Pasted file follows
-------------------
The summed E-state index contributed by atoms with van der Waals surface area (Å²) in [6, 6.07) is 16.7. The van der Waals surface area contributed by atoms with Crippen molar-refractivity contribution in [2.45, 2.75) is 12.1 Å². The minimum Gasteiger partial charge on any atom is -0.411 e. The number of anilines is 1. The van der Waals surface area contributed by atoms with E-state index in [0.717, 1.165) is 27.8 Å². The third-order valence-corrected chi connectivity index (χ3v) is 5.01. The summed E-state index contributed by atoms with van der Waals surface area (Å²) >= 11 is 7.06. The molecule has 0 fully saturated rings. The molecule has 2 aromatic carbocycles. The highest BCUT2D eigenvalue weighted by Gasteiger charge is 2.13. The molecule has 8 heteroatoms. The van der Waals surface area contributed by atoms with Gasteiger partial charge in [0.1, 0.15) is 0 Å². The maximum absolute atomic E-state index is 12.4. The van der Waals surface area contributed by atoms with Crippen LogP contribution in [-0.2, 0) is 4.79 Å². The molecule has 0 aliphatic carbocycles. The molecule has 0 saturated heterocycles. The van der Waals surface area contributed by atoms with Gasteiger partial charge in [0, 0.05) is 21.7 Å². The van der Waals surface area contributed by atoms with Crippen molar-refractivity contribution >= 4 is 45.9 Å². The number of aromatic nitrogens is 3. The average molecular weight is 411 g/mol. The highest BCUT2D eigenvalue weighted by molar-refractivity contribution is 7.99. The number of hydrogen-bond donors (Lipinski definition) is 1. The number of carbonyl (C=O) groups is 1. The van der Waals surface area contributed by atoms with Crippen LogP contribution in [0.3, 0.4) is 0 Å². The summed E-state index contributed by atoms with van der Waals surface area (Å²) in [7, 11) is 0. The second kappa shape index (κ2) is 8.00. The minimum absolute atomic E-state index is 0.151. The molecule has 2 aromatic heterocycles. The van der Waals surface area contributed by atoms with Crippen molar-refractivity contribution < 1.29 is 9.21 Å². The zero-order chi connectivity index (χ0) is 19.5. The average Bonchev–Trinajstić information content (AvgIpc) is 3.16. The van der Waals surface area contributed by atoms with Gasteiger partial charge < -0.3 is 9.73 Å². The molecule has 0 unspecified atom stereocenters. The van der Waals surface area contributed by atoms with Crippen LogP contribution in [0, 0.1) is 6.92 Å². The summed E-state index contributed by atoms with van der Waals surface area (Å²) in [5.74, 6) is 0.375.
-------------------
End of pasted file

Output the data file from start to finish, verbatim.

The summed E-state index contributed by atoms with van der Waals surface area (Å²) in [6, 6.07) is 16.7. The van der Waals surface area contributed by atoms with Crippen molar-refractivity contribution in [2.45, 2.75) is 12.1 Å². The minimum Gasteiger partial charge on any atom is -0.411 e. The number of anilines is 1. The van der Waals surface area contributed by atoms with E-state index in [0.717, 1.165) is 27.8 Å². The third-order valence-corrected chi connectivity index (χ3v) is 5.01. The summed E-state index contributed by atoms with van der Waals surface area (Å²) >= 11 is 7.06. The molecule has 0 fully saturated rings. The molecule has 2 aromatic carbocycles. The highest BCUT2D eigenvalue weighted by Gasteiger charge is 2.13. The molecule has 8 heteroatoms. The van der Waals surface area contributed by atoms with Gasteiger partial charge in [0.1, 0.15) is 0 Å². The maximum absolute atomic E-state index is 12.4. The van der Waals surface area contributed by atoms with Crippen LogP contribution in [-0.2, 0) is 4.79 Å². The molecule has 0 aliphatic carbocycles. The molecule has 0 saturated heterocycles. The van der Waals surface area contributed by atoms with Gasteiger partial charge in [0, 0.05) is 21.7 Å². The van der Waals surface area contributed by atoms with Crippen molar-refractivity contribution >= 4 is 45.9 Å². The number of aromatic nitrogens is 3. The average molecular weight is 411 g/mol. The highest BCUT2D eigenvalue weighted by molar-refractivity contribution is 7.99. The number of hydrogen-bond donors (Lipinski definition) is 1. The number of carbonyl (C=O) groups is 1. The van der Waals surface area contributed by atoms with Crippen LogP contribution in [0.3, 0.4) is 0 Å². The summed E-state index contributed by atoms with van der Waals surface area (Å²) in [7, 11) is 0. The second kappa shape index (κ2) is 8.00. The minimum absolute atomic E-state index is 0.151. The molecule has 2 aromatic heterocycles. The van der Waals surface area contributed by atoms with Crippen molar-refractivity contribution < 1.29 is 9.21 Å². The zero-order chi connectivity index (χ0) is 19.5. The average Bonchev–Trinajstić information content (AvgIpc) is 3.16. The van der Waals surface area contributed by atoms with Gasteiger partial charge < -0.3 is 9.73 Å². The molecule has 0 unspecified atom stereocenters. The van der Waals surface area contributed by atoms with Crippen LogP contribution in [0, 0.1) is 6.92 Å². The summed E-state index contributed by atoms with van der Waals surface area (Å²) in [5.74, 6) is 0.375.